Visitors on each of the tours had a chance to see some of the best in farmstead and artisinal cheese operations Wisconsin has to offer and to view the rural countryside at its greenest and most picturesque.
The next three days were filled with some 30 hour-and-a-half long seminars ranging from "Cheese making 101" For The Beginner," (the basics) to "The How To's of Direct Marketing at Farmers Markets" (it's hard work) to "A Cheese That Goes Squeak" (how the humble cheese curd became famous).
IT'S TALKING TO LEARN
Although this crowd filled the seminar rooms and took notes, my guess is that the real learning was in the halls where the "old pros" and "want to be famous" shared ideas and experiences. Unlike in some professions and businesses, artisan and farmstead cheese makers are eager to share information with beginners and encourage competition because of the interest, love and pride in what they are doing.
In spite of the good spirits that reigned throughout the big crowd, there was always the subject (lurking in the background) of the current closure of the Crave Brothers Farmstead Cheese facility at Waterloo while the FDA conducts an inspection seeking the cause of the listeria outbreak that occurred in early July.
"Let them know that our hearts, minds and prayers are with them," cheese maker after cheese maker proclaimed.
MEET THE CHEESE MAKER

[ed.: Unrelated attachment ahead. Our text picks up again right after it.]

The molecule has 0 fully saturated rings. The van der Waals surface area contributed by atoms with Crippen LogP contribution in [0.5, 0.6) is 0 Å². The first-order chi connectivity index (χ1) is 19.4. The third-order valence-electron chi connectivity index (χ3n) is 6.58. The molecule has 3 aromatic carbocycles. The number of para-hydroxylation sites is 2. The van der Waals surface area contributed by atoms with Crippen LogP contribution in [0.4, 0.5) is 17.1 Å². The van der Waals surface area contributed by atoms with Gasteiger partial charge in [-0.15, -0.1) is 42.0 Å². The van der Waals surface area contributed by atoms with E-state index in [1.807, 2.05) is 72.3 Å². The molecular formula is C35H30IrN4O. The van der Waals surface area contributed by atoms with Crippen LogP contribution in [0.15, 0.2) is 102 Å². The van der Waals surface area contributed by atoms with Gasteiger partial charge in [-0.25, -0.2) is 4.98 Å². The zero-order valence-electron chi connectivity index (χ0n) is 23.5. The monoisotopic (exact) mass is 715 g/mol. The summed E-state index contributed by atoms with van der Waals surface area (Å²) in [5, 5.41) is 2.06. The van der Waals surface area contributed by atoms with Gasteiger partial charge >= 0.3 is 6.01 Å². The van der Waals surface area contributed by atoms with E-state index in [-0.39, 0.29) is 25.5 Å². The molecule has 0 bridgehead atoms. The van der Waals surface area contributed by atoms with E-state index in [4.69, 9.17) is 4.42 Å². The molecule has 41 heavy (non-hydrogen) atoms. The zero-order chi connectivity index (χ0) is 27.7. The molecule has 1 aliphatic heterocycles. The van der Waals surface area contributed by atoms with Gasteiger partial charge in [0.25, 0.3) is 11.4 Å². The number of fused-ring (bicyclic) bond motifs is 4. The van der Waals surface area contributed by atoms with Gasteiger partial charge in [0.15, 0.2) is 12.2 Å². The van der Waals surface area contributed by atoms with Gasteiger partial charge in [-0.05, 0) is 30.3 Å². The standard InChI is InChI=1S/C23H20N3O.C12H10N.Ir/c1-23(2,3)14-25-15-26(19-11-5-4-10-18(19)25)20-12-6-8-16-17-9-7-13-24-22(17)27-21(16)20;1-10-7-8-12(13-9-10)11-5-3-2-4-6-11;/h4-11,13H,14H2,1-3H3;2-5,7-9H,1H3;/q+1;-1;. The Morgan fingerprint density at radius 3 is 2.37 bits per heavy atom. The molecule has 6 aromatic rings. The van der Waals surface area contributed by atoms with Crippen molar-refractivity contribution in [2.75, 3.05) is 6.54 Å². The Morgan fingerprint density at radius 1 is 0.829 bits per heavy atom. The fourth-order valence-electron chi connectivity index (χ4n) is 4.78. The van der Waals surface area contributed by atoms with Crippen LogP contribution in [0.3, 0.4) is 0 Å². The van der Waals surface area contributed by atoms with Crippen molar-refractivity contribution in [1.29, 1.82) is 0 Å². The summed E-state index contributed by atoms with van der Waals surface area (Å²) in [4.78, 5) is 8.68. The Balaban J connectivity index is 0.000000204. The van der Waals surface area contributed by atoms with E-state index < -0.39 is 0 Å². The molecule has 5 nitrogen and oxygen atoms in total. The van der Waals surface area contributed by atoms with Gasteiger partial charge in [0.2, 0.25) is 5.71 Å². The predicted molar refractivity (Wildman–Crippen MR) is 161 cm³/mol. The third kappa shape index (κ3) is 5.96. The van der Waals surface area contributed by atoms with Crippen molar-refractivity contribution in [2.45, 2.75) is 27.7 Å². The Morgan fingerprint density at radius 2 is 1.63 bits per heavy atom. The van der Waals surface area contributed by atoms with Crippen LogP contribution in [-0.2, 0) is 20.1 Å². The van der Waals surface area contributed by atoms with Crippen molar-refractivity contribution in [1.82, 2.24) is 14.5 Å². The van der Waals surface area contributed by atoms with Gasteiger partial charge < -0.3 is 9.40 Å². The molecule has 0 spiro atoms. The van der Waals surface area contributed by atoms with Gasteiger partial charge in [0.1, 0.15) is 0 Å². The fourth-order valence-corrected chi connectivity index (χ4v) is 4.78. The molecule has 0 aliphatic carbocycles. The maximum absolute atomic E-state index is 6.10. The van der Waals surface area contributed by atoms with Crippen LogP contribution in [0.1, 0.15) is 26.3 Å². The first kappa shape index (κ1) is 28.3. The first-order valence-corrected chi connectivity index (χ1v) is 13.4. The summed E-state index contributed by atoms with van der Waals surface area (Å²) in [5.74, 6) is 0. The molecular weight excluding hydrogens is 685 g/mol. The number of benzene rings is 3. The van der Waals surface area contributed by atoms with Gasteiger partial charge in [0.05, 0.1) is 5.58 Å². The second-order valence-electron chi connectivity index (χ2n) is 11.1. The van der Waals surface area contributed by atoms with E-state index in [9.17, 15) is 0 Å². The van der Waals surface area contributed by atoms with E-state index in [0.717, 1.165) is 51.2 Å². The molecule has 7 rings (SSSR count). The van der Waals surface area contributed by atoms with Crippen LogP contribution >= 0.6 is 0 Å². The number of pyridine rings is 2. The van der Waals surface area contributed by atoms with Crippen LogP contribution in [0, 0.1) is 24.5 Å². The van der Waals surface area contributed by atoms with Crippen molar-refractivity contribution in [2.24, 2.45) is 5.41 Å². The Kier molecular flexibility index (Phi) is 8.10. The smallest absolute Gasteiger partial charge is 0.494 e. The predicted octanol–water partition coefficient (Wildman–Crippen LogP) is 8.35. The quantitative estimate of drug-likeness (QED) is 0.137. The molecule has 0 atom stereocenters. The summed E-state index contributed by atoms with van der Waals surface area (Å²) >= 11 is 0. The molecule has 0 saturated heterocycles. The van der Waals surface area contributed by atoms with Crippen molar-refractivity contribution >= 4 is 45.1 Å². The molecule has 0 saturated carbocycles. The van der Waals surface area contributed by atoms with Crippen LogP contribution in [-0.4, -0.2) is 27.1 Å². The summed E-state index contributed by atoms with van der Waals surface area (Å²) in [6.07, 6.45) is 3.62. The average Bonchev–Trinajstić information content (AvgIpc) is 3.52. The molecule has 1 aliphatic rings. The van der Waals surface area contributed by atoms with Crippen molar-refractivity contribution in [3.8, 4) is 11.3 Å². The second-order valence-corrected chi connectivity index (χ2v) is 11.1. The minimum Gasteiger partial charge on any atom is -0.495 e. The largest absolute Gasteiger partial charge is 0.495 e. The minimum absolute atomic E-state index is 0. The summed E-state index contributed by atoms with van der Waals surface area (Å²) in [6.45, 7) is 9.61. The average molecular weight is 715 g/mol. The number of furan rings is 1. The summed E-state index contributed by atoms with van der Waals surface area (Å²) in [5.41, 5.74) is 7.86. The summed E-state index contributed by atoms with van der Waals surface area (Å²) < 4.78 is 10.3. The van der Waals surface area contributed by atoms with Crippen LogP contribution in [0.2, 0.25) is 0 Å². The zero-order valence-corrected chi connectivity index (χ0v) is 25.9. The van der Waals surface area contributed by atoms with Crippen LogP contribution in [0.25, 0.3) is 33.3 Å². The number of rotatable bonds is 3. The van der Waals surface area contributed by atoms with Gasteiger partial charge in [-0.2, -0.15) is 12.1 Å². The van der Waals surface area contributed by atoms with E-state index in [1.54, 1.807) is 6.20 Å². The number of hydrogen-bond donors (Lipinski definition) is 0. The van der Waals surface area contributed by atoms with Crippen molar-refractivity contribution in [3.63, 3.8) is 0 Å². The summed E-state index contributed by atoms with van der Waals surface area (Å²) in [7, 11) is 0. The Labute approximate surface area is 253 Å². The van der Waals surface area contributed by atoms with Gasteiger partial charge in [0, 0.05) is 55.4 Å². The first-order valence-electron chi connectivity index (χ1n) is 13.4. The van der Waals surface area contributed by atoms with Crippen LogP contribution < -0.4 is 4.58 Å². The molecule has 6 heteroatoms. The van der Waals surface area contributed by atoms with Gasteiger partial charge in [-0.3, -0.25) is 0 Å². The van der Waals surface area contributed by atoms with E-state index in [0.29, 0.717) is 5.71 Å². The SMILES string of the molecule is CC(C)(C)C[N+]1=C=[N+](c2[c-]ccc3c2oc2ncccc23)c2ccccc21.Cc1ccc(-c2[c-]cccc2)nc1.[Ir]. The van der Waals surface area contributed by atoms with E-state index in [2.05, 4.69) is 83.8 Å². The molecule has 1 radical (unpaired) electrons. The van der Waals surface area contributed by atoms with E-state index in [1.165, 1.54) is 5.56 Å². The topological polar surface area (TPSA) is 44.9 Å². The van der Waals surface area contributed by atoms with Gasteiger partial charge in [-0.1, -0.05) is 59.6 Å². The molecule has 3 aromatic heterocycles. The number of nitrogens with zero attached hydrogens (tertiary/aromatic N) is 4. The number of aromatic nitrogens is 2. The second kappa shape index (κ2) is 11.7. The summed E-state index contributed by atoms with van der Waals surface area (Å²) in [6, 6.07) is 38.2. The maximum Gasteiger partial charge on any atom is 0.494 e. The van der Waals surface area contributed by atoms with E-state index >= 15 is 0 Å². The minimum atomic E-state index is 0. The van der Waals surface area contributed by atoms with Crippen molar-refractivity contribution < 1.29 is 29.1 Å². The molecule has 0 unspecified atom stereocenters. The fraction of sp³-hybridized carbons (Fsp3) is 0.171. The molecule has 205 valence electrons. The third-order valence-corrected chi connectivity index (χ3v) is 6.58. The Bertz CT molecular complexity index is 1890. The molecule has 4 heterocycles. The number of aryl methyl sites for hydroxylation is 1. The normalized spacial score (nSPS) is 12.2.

The ballroom at the Monona Terrace was shoulder to shoulder people on Wednesday evening for the "Meet the Cheese maker" gala where 72 cheese companies from nineteen states and one Canadian province displayed and offered samples of their cheeses.
The eager crowd was sampling cheeses from exotic named factories such as Green Dirt Farm in Missouri, Sequatchie Cove Creamery in Tennessee, Trickling Springs Creamery in Pennsylvania, Brazos Valley Cheese in Texas and Goat Lady Dairy in North Carolina.
But, they were also tasting cheeses from 24 of Wisconsin's own specialty cheese makers including long timers: Carr Valley, at LaValle; Maple Leaf of Monroe; BelGioioso, Green Bay; Klondike, Monroe; Cedar Grove, Plain; Hooks, Mineral Point; Roelli, at Shullsburg; Sartori of Plymouth, Pine River, Manitowoc; and Widmers of Theresa.
Then there were the dozen or more Wisconsin cheese makers that have made their mark in the past dozen years or so - such as Holland' Family Cheese, Thorp that came out of nowhere to win the US Championship as did LeClare Farms at Chilton - all with unique and innovative cheeses.
The ACS Judging & Competition drew attention: 1794 products entered by 257 companies a far cry from the 30 cheese makers and 89 cheeses at that first competition in 1985.
Interestingly, Cellars at Jasper Hill, VT, was adjudged the first place winner with their Winnimere, a spoonable chees , a unique and rather rare type of cheese.
Why the boom in artisan cheese making?
As many reasons as there are people doing it. Example: Larry Mattingly an Austin, KY, dairy farmer with 140 cows said he did it in 1998 with the formation of Kenny's Farmhouse Cheese, "to add value to his milk." Now half his milk is sold as cheese and he has indeed succeeded in adding that value. If cheese making is on your mind, contact the ACS at firstname.lastname@example.org
and get started. An idea, ambition and knowledge can get you a long way.
John F. Oncken is owner of Oncken Communications, a Madison-based agricultural information and consulting company. He can be reached at 608-222-0624 or e-mail him at email@example.com.